He reused the MINIX filesystem layout, and initially hosted builds on MINIX, but to my knowledge he never directly incorporated code from MINIX. Some have claimed that, but no claim has ever stuck, especially given that Andrew Tanenbaum himself agrees that Linux didn't annex any MINIX code directly.

It appears Wikipedia's account jibes with my memory.

Comment Re:Timestamps (Score 1) 129

I can't tell if you're trying to be humorous.

The rationale given is: "The kernel now keeps timestamps relative to the system boot time. Among other things this fixes bogus uptime readings if the system time is altered."

Presumably, this means the internal timestamps Hurd uses are now all monotonically increasing, regardless of any changes to the system time. Obviously, there's a relationship between the internal timestamp and what POSIX calls time_t (and related such datatypes). As I read it, they've decoupled the notion of system time (ie. something that resembles what you'd read from a clock, representing time and date as humans understand it, and subject to humans or network time daemons messing with that setting) from the internal timestamps it uses for computing the relative passage of time, such as 'uptime', network timeouts, etc.

Comment Wire, not write (Score 5, Informative) 129

According to the release:

The kernel now allows non-privileged users to wire a small amount of memory.

This is not a typo. Wiring memory means pinning it in memory so it cannot be paged out. This is potentially important both for security and real-time applications. On the security front, memory containing keys and passwords should be wired to prevent it going to disk. On the real-time front, if you can fit your working set in wired memory, you can be guaranteed you won't suffer a paging fault while you stay within that working set.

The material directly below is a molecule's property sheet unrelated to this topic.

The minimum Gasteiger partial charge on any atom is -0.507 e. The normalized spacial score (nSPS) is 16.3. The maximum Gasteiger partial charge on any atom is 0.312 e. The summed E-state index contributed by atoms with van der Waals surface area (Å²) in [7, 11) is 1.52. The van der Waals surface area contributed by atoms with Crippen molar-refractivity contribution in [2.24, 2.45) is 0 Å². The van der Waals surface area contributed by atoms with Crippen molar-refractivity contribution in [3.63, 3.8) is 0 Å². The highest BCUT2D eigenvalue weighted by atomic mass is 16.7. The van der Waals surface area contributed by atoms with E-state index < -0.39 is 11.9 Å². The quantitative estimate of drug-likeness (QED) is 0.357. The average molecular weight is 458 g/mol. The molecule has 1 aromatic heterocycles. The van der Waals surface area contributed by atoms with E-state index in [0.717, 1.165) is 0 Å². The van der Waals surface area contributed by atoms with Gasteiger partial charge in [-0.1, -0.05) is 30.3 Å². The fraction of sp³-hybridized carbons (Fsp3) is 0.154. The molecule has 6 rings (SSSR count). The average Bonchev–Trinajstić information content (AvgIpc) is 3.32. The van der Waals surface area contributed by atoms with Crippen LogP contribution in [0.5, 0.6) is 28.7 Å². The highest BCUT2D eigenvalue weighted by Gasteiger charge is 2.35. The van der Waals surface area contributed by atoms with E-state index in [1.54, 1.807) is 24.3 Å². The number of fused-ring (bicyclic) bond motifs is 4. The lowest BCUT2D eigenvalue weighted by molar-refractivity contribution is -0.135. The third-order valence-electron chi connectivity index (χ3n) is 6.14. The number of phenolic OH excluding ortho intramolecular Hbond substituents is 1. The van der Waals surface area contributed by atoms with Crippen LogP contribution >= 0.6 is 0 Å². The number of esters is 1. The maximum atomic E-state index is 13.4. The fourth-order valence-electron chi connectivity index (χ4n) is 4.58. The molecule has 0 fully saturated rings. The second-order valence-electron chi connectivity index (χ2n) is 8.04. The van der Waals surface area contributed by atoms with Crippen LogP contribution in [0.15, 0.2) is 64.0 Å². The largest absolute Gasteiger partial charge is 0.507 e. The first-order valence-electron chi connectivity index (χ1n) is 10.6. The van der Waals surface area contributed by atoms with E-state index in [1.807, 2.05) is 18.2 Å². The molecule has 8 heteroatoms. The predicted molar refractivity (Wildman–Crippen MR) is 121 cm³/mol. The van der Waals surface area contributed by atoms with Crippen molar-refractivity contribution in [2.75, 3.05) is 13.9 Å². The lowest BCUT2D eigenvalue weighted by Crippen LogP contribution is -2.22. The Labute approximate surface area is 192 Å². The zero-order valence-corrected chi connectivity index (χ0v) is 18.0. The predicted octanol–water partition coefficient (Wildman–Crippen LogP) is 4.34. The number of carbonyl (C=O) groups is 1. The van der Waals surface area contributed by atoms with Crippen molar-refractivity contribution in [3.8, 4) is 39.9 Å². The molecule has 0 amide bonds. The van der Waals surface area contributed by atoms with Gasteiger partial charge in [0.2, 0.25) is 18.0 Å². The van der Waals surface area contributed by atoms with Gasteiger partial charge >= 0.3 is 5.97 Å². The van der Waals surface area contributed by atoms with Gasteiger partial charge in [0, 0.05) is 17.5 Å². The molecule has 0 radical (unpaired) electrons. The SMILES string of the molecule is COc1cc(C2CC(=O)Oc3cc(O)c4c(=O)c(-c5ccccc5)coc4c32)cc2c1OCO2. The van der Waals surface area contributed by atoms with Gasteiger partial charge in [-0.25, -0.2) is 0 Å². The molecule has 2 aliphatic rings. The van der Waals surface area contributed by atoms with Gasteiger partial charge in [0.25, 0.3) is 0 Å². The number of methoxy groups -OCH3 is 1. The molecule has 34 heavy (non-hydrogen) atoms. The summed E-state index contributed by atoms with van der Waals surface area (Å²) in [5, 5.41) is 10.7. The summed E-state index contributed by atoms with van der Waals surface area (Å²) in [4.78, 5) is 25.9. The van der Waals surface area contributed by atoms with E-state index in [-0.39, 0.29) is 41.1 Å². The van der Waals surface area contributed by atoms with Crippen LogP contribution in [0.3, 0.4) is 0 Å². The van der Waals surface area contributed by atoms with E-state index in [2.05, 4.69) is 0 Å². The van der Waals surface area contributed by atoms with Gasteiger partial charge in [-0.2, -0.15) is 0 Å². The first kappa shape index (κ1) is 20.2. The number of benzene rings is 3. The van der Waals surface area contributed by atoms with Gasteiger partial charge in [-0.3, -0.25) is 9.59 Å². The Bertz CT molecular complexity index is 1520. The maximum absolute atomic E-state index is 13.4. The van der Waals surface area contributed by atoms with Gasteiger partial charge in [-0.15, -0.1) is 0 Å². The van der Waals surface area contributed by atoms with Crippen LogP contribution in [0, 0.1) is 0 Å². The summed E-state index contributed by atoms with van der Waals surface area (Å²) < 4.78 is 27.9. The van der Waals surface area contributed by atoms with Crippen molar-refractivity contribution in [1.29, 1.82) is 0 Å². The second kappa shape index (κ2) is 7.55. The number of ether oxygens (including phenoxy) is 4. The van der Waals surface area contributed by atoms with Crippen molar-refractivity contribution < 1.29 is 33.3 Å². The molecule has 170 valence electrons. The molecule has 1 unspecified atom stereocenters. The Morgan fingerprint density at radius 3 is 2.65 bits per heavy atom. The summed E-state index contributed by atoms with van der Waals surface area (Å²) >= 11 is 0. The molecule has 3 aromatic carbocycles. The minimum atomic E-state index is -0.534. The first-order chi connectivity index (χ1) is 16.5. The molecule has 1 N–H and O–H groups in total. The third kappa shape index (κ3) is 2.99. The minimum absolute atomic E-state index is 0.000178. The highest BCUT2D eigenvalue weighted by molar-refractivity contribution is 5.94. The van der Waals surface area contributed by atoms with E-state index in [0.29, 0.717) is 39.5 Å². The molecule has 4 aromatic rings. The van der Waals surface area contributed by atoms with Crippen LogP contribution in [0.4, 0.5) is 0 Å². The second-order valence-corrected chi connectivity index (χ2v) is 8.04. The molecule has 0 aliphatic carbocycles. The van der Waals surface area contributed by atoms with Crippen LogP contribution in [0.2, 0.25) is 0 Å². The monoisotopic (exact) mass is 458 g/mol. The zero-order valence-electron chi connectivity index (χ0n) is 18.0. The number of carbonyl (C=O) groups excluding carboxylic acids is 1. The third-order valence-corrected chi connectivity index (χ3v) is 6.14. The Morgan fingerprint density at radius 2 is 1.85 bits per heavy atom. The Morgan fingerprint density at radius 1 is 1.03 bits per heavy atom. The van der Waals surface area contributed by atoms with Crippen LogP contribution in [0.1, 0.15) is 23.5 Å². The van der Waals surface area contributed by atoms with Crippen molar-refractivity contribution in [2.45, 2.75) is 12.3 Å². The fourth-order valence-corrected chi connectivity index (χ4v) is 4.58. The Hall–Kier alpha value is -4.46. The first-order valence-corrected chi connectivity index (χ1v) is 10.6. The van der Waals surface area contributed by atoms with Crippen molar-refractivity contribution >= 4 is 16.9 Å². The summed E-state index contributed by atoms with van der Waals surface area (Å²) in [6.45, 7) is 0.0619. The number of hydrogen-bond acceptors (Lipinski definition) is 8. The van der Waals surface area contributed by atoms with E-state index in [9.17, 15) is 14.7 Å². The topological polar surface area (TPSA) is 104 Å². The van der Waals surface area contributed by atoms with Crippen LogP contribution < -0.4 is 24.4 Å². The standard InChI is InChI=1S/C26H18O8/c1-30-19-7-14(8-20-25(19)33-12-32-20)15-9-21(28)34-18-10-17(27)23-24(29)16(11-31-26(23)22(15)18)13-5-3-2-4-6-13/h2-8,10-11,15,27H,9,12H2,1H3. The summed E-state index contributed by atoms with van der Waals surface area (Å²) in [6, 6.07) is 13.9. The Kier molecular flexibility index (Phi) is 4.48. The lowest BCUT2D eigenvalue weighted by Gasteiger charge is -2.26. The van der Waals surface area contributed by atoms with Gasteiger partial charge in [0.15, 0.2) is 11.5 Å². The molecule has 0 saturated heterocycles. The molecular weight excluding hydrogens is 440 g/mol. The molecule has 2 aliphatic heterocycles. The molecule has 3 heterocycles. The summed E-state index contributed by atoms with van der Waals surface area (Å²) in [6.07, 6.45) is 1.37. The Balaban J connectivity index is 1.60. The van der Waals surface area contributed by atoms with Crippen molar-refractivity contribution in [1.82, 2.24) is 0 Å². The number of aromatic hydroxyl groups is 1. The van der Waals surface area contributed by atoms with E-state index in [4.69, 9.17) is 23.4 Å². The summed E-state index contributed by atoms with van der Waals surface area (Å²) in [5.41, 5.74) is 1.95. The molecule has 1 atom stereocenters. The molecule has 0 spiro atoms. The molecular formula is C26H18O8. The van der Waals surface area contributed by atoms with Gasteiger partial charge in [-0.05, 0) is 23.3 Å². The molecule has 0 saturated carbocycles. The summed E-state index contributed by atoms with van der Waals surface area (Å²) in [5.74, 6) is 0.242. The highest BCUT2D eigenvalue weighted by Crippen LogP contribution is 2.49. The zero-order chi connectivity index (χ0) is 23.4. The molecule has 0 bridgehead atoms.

In Linux / POSIX systems, this is what mlock accomplishes.

Being able to write to memory, in contrast, isn't particularly noteworthy. You've been able to do that since pretty much the beginning...

Comment Re:Not a huge surprise (Score 2) 208

I'd expect it to be a very minor effect. I'm not aware of anyone getting worried about this.

Got it. With everything else you've explained, that makes sense.

A related effect is convergent evolution. Say two species of bacteria each colonize high temperature environment. Then certain mutations which are favoured in high temperature will likely occur in both of them. When we compare their DNA, this can make it look like they are more closely related than they really are.

Ah, that also makes sense.

I thank you again for the informative responses. You've expertly escorted me up to (or possibly even well past) the edge of my competency. :-) I've certainly enjoyed the trip.

It's truly a fascinating topic, but for me to really get much more out of it, I think I need to do some homework to learn more about what's already known. There's only so much a generically analytic mind can do w/out learning what's already known in the field.

Thanks again.